The ants prefer moist, humid environments, such as windward areas like Haiku, he said. The ants would be unlikely to thrive in dry Kihei, although a well-watered lawn in South Maui would make a cozy habitat for them.
“They could be quite happy out there, and quite happy in a home, too,” Oishi said. In homes, ants would favor a damp area, like a leaky faucet, he added.
If state officials locate an area infested with the ants, they would treat it with insecticide in granule or liquid forms, with the aim of killing the queen of the ant colony, he said.
The ant is described as being “slow moving,” but that doesn’t necessarily make it easier to control or kill, Oishi said. “It would be a great thing if it were so small. . . . Two colonies could live in (an area the size of) a golf ball.”
The ants sting with formic acid when they’re agitated, such as when they get caught between a person’s neck and shirt collar, he said.
Considered one of the world’s worst invasive species, the ant was discovered last month by a customer at a garden shop on Maui, officials said. The ant was reported to the Maui Invasive Species Committee, which sent specimens to department entomologists who confirmed the identification.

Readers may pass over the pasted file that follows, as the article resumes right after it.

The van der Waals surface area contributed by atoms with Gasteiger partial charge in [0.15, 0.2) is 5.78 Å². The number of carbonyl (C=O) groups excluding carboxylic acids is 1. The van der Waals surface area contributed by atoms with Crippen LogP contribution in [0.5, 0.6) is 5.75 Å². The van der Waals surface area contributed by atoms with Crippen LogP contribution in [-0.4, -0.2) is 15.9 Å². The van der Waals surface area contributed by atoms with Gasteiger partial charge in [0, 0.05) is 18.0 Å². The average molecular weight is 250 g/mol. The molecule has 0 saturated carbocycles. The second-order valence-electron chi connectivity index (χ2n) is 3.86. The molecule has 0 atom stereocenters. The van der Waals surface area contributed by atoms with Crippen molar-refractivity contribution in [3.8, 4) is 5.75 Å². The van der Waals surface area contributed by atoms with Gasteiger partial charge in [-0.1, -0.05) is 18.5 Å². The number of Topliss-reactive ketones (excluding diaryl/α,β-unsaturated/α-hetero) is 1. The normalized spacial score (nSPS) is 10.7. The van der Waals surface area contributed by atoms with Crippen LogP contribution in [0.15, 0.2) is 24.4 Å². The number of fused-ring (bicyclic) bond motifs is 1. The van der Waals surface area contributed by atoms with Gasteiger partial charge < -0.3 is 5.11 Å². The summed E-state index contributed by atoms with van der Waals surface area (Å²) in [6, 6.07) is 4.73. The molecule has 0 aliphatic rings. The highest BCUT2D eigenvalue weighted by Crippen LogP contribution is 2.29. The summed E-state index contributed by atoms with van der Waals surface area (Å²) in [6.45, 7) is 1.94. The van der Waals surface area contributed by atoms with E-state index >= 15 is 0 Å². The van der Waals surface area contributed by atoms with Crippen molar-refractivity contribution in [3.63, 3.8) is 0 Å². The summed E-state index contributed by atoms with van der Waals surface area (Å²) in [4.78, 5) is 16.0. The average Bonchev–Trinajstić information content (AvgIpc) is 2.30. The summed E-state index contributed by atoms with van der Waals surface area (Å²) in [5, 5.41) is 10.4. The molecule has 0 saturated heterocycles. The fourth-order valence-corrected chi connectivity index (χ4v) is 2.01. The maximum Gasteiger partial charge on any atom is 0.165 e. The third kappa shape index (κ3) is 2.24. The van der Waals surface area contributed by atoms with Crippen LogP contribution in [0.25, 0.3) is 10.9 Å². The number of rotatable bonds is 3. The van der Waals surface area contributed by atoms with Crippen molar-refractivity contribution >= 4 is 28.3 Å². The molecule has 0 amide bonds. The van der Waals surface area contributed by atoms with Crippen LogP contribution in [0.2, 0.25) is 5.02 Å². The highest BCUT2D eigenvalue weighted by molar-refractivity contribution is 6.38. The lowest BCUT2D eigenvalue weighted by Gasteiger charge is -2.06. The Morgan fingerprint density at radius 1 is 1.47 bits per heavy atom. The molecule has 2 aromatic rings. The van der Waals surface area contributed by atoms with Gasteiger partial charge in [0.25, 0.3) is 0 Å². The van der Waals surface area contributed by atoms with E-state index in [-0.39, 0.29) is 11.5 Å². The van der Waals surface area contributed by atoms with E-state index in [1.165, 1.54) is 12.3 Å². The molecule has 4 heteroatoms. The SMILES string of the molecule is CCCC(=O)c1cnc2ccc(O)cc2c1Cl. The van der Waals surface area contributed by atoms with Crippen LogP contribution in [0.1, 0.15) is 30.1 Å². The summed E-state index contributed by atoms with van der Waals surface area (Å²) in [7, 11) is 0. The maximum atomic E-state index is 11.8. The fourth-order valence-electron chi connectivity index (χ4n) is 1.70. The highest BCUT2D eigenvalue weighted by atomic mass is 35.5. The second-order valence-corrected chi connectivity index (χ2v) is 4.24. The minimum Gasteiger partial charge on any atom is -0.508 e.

The pale orange ant originates from South America. It is only 1/16th of an inch long and moves slowly, unlike the tropical fire ant already established in Hawaii. Colonies can be found on the ground, trees and other vegetation and can “freely move into homes,” the Agriculture Department said.
The invasive ants are attracted to moisture and will crawl into the eyes of animals and sting them after the animal reacts, Oishi said. There has been an increase in blind cats and dogs on the Big Island due to the ants.
The ants can deliver painful stings to humans, leaving large red welts on the skin.
The tiny ant was first detected in the state on the Big Island in 1999. Surveys determined that the ant was on the east side for several years before detection and was widely distributed in the Puna area, the department said.
For more information, visit hdoa.hawaii.gov/pi/files/2013/01/npa99-02-lfireant.pdf.
* Brian Perry can be reached at firstname.lastname@example.org.